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Nor toil for title, place, or touch
Of pension, neither count on praise :
It grows to guerdon after-days : Nor deal in watch-words overmuch ; Not clinging to some ancient saw ;
Not master'd by some modern term ;
Not swift nor slow to change, but firm : And in its season bring the law; That from Discussion's lip may fall
With Life, that, working strongly, binds
Set in all lights by many minds,
And moist and dry, devising long,
Thro' many agents making strong,
Our being, lest we rust in ease.
We all are changed by still degrees,
To ingroove itself with that, which flies,
And work, a joint of state, that plies
For all the past of Time reveals
A bridal dawn of thunder-peals, Wherever Thought hath wedded Fact. Ev'n now we hear with inward strife
A motion toiling in the gloom
The Spirit of the years to come Yearning to mix himself with Life. A slow-develop'd strength awaits
Completion in a painful school;
Phantoms of other forms of rule, New Majesties of mighty StatesThe warders of the growing hour,
But vague in vapour, hard to mark ;
And round them sea and air are dark With great contrivances of Power.
Of many changes, aptly join'd,
Is bodied forth the second whole.
Regard gradation, lest the soul
And heap their ashes on the head ;
To shame the boast so often made,
Drive men in manhood, as in youth,
To follow flying steps of Truth
Must ever shock, like armed foes,
And this be true, till Time shall close,
To hold his hope thro' shame and guilt,
But with his hand against the hilt, Would pace the troubled land, like Peace; Not less, tho' dogs of Faction bay,
Would serve his kind in deed and word,
Certain, if knowledge bring the sword, That knowledge takes the sword awayWould love the gleams of good that broke
From either side, nor veil his eyes :
And if some dreadful need should rise Would strike, and firmly, and one stroke : To-morrow yet would reap to-day, ,
As we bear blossom of the dead;
Earn well the thrifty months, nor wed Raw Haste, half-sister to Delay. (1853)
Her rags scarce held together;
And it was windy weather.
He held a goose upon
He utter'd rhyme and reason, “Here, take the goose, and keep you warm,
It is a stormy season.
A goose-'twas no great matter.
With cackle and with clatter.
And ran to tell her neighbours;
And rested from her labours.
Grew plump and able-bodied; Until the grave churchwarden doffd, ,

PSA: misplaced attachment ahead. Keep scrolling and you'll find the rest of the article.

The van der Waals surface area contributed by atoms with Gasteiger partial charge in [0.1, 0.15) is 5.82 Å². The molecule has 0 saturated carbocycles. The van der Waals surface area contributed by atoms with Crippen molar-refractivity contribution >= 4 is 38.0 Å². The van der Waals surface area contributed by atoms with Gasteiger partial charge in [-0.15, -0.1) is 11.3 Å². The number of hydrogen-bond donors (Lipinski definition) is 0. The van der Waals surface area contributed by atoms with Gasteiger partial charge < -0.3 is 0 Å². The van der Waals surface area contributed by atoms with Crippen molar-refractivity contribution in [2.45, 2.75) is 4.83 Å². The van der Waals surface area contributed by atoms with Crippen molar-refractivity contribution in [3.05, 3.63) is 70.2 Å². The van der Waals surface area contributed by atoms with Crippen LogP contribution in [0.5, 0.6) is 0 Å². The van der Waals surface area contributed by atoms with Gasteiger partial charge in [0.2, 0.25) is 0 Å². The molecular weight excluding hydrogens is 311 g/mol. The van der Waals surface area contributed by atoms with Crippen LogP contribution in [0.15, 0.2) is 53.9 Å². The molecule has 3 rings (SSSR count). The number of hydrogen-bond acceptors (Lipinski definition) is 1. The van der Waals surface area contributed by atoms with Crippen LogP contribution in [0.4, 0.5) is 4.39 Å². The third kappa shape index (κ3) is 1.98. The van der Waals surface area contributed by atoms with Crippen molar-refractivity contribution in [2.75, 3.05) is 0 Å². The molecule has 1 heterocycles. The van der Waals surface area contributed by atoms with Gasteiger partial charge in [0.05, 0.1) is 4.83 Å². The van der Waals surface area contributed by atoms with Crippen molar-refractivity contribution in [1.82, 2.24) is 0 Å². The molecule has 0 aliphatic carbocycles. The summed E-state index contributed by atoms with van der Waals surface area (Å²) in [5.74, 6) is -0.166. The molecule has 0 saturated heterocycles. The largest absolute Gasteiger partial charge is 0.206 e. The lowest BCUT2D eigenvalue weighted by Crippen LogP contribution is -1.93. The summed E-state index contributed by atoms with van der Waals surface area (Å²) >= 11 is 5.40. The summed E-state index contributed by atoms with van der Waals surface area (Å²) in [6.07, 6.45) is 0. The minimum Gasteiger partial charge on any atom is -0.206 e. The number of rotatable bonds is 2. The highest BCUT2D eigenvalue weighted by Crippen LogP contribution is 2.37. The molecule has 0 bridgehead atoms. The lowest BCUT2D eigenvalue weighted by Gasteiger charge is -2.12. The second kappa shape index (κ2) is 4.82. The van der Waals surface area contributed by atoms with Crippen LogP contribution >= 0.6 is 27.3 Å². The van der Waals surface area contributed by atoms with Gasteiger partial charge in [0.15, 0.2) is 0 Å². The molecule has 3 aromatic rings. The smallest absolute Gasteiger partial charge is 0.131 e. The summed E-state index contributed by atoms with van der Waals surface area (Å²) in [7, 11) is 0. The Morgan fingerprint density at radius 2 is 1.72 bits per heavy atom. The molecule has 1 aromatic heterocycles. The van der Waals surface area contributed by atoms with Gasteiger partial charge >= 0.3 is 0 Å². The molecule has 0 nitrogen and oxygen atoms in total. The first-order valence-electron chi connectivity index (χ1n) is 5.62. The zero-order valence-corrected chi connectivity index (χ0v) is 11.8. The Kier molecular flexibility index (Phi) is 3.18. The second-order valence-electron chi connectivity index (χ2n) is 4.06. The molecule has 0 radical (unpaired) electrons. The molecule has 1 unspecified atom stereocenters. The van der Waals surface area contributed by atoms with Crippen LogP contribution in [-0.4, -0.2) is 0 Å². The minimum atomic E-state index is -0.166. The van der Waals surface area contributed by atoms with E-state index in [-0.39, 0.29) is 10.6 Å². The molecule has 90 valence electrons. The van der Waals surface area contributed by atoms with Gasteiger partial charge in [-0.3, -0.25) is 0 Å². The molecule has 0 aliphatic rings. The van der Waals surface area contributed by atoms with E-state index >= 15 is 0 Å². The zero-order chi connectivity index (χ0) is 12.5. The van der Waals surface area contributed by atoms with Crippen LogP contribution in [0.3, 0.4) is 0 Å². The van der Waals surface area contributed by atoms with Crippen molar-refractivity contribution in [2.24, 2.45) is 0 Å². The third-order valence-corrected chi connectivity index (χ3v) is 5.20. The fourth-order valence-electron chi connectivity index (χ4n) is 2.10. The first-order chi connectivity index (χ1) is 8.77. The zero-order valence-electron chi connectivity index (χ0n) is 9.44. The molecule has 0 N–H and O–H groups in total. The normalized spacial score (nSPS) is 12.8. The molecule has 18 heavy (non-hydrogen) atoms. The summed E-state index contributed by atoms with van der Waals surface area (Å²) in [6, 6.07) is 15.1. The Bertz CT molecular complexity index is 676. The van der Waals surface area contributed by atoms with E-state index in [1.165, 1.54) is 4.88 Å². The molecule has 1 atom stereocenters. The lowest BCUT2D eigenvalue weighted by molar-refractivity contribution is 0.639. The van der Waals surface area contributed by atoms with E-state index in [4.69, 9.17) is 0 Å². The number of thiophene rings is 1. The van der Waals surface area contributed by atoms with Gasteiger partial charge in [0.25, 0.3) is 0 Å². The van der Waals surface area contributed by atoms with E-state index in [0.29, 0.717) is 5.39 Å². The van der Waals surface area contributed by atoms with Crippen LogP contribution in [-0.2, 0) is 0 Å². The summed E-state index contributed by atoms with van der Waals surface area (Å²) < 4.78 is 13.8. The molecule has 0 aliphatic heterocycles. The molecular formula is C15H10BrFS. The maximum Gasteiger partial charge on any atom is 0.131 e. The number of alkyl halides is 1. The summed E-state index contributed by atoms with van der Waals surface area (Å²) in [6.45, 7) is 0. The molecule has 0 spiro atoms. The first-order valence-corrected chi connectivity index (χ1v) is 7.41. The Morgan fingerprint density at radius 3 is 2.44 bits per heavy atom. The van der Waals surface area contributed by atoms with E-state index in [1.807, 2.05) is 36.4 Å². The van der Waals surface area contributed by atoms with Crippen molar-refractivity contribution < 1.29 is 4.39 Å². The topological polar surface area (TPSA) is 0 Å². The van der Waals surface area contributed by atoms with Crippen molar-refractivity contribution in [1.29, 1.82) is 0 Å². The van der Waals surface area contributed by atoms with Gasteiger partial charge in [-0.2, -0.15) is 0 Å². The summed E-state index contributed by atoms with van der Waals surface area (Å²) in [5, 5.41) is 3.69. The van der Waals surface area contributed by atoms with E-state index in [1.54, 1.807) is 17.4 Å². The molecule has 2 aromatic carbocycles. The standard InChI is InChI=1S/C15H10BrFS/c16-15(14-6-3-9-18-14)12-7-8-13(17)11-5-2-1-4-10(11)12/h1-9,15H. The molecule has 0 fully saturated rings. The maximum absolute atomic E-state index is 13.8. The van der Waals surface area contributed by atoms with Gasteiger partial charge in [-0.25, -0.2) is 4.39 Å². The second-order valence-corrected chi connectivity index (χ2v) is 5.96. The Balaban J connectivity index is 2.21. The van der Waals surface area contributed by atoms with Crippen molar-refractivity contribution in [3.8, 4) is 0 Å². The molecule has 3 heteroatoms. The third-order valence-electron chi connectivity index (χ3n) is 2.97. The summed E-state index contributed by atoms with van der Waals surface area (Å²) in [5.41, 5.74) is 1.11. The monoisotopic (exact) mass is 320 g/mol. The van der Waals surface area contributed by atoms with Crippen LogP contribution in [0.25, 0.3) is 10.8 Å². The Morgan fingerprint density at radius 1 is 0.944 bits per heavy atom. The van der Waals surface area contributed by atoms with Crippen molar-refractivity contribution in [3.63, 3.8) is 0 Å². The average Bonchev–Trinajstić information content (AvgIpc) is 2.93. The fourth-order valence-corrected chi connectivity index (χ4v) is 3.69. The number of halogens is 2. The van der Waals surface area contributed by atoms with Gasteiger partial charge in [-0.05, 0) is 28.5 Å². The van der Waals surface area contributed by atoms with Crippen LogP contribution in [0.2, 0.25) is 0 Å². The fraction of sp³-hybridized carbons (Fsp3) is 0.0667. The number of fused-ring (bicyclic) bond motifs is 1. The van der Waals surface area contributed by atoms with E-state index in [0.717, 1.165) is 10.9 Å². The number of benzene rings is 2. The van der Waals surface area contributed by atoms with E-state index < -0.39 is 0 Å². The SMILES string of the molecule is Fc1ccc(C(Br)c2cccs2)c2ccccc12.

The parson smirk'd and nodded. So sitting, served by man and maid,
She felt her heart grow prouder :
It clack'd and cackled louder.
It stirr'd the old wife's mettle :
And hurl'd the pan and kettle. “A quinsy choke thy cursed note !"
Then wax'd her anger stronger. “Go, take the goose, and wring her throat,
I will not bear it longer.”
Ran Gaffer, stumbled Gammer,
And fill'd the house with clamour.
They flounder'd all together,
And it was windy weather :
He utter'd words of scorning ;
It is a stormyy morning.”
The wild wind rang from park and plain,
And round the attics rumbled,
And half the chimneys tumbled.
The blast was hard and harder.
cap blew off, her gown blew up,
Her household fled the danger,
And God forget the stranger !” (1853)
While all the neighbours shoot thee round,
I keep smooth plats of fruitsul ground,
Are thine ; the range of lawn and park :
The unnetted black-hearts ripen dark,
Thy sole delight is, sitting still,
With that gold dagger of thy bill
Cold February loved, is dry :
Plenty corrupts the melody
Now thy flute-notes are changed to coarse,
I hear thee not at all, or hoarse
While yon sun prospers in the blue,
Shall sing for want, ere leaves are new,
Caught in the frozen palms of Spring.
ENGLISH IDYLLS AND OTHER
TO THE QUEEN
To one of less desert allows
This laurel greener from the brows
That yokes with empire, yield you time
To make demand of modern rhyme
And thro’ wild March the throstle calls,
Where all about your palace-walls
For tho' the faults were thick as dust
In vacant chambers, I could trust
As noble till the latest day!
May children of our children say,
God gave her peace; her land reposed;
A thousand claims to reverence closed